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A Dodger Stadium helipad, monorail? Almost

@kengurnick
November 20, 2020

LOS ANGELES -- The Dodgers are hopeful that next year they can unveil the dramatic improvements made in the renovation of 58-year-old Dodger Stadium, which was built by Walter O’Malley in 1962 at a cost of $23 million. At the time, the stadium was cutting edge in its design and

LOS ANGELES -- The Dodgers are hopeful that next year they can unveil the dramatic improvements made in the renovation of 58-year-old Dodger Stadium, which was built by Walter O’Malley in 1962 at a cost of $23 million.

At the time, the stadium was cutting edge in its design and construction. But according to information on walteromalley.com that was provided by Dick Walsh, vice president of stadium operations from 1958-66, there were dozens of innovations considered but rejected, and here are a few of those:

A helipad at the nearby LAPD Academy
Remember when Zack Greinke and Yasiel Puig explored the idea of commuting to their baseball job by helicopter? Well, that wasn’t an original ballplayer idea. O’Malley met with William Parker, then the chief of police, about a helipad that would be available for the LAPD and anyone else. It would have been located on the plateau beyond the left-center parking lot, but it was never realized.

Infrared heating for box seats
Even in sunny California, the April nights are cool. Coming from Brooklyn, O’Malley was sensitive to the weather discouraging attendance. The suggestion was to place heaters underneath the overhanging loge level to radiate heat onto the field level seats. Challenges with creating a band of power throughout the decks nixed the idea.

A monorail
It proved to be cost prohibitive, but O’Malley was intrigued by the thought of a monorail, which was already in use at Disneyland. According to Walsh: “It would bring people from the outlying areas, ultimately to bring them from the advance ticket location down below and at one time to run through the stadium, literally run through the stadium from the end of one level to the end of another level at the back at the concourse area. That was the first idea. It would stop at every level. And you would be able to bring people from the far reaches. It was cost prohibitive but just not feasible. That was something that Walter O’Malley thought was a great idea. It just didn’t work out.”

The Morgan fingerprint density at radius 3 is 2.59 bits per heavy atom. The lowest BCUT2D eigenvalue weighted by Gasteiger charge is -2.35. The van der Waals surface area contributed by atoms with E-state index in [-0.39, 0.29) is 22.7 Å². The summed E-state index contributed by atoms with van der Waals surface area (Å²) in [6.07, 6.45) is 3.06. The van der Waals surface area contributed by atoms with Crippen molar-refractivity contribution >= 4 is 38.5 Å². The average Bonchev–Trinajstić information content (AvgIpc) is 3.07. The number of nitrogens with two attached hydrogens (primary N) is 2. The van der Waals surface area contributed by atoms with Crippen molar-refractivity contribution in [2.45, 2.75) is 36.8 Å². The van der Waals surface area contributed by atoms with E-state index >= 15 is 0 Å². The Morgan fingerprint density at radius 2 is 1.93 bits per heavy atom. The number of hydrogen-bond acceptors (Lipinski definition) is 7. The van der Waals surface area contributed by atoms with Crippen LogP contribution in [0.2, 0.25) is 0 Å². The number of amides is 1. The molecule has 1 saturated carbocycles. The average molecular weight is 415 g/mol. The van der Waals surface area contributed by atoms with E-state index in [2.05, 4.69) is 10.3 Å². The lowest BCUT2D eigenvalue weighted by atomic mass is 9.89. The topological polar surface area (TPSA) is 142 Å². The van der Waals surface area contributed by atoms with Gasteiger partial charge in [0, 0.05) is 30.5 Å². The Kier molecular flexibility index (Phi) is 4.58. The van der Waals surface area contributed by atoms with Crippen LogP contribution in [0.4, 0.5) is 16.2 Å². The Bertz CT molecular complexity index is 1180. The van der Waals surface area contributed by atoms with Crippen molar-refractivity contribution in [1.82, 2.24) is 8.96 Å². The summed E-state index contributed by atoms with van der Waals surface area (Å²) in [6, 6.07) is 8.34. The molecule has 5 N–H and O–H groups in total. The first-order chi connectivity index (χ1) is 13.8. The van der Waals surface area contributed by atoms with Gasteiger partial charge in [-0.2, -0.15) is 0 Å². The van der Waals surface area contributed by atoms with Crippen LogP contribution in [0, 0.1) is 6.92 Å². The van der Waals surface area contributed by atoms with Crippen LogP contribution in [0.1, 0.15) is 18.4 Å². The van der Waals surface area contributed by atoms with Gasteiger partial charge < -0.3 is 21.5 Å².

Monuments
Just like in Yankee Stadium, O’Malley envisioned a monument park honoring franchise legends, targeting the open space between the left- and right-field pavilions. It was decided there wasn’t sufficient room for the monuments with the need for the batter’s eye background.

Stadium section on rollers
One of the reported reasons that Peter O’Malley sold the Dodgers was civic opposition to his plan to build a football stadium in the parking lot for an NFL franchise. When he originally built Dodger Stadium, Walter O’Malley had the option to install seating sections on rollers to enable transforming the baseball configuration to a football field, as was done at the time at RFK Stadium in Washington, D.C. The Rams had even talked to O’Malley about playing games at Dodger Stadium instead of the cavernous Coliseum, but the Dodgers owner rejected the idea and kept it a baseball-only stadium.

Ken Gurnick has covered the Dodgers for MLB.com since 2001.